Hiking along British Columbia's beautiful, but often rugged, trails means there is the potential risk of injuring yourself or becoming lost. It is important to take the proper precautions to ensure your safety.
- Plan your hike thoroughly, finding as much information about the route and area as you can, including terrain, elevation change, weather for that day, tidal information (if hiking near the coast or an inlet), etc.
- Ensure you are in proper physical condition for completing such a hike.
- ALWAYS tell someone where you are going and when you plan on being back. Be detailed about the area where you will be hiking in case they have to pass this information along to search and rescue.
- It is never recommended to hike alone.
What To Bring
The following is a recommended guideline for the 10-essentials that you should pack when hiking. These safety supplies will be very valuable if you become lost or injured and have to spend the night in the woods.
- Flash light
- A signalling device, like a whistle
- A fire making kit
- Extra food and water
- Extra clothing
- First aid kit
- A pocket knife
- Navigation and communication devices
- Emergency shelter or blanket
- Sun protection
Wild Animals Animals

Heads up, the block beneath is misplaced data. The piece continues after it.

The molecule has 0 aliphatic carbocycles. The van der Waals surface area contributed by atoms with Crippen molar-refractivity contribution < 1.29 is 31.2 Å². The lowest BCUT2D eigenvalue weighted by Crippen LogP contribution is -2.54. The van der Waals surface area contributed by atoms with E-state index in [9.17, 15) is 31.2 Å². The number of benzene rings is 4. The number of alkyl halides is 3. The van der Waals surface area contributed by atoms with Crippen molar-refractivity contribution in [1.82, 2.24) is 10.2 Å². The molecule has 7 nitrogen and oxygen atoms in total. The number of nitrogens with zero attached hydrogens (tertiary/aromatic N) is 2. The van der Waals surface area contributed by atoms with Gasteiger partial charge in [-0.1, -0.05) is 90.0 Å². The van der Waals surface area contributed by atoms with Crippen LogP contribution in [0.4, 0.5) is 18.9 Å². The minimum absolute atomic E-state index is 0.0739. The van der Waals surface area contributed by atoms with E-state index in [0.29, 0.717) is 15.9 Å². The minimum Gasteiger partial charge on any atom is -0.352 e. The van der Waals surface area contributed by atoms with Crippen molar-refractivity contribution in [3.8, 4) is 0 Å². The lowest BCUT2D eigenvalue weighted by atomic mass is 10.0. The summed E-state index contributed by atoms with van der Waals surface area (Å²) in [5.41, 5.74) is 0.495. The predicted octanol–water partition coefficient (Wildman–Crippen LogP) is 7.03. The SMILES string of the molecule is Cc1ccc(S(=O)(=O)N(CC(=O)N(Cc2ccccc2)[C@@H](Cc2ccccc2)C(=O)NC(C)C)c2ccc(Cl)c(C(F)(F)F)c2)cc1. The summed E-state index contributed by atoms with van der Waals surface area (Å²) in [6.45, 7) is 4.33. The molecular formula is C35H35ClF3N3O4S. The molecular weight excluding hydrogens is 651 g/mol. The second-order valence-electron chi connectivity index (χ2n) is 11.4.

There are known to be LOTS of cougars on Vancouver Island and many have been spotted on trails close to the Victoria area. Cougars can be dangerous for anyone but particularly dangerous towards children and dogs.
If you encounter a cougar:
- Stay calm, immediately pick up your child and / or leash your dog, and slowly back away. Maintain eye contact with the cougar and do not run.
- If the cougar follows you, continue to maintain eye contact, make lots of noise, and grab sticks and rocks to defend yourself. Stay as "big" as possible to convince the cougar that you are not prey it should mess with.
- If the cougar attacks you, fight back. Use rocks, sticks, or anything else you can as a weapon. Try to focus the attack around the cougar's face.
Black bears are common throughout Vancouver Island and have been spotted on many hiking trails around Victoria.
If you encounter a black bear:
- Stay calm and avoid eye contact with the bear as they might see that as a sign of aggression. Talk softly to the bear as you slowly back away.
- If a bear follows you, drop something as a distraction. Dropping food should only be done as a last resort as bears will the associate food with humans.
- If the black bear charges, do whatever it takes to escape. If the bear attacks, fight back using anything nearby as a weapon.
Grizzly bears are not known to live on Vancouver Island.
There is plenty of other wildlife that you can encounter while hiking, including many types of birds and sea animals. Sea lions and orca whales have even been spotted along the hiking trails near the Haro Strait or the Strait of Juan de Fuca. Stay at a safe distance from wildlife and do not feed any wild animals.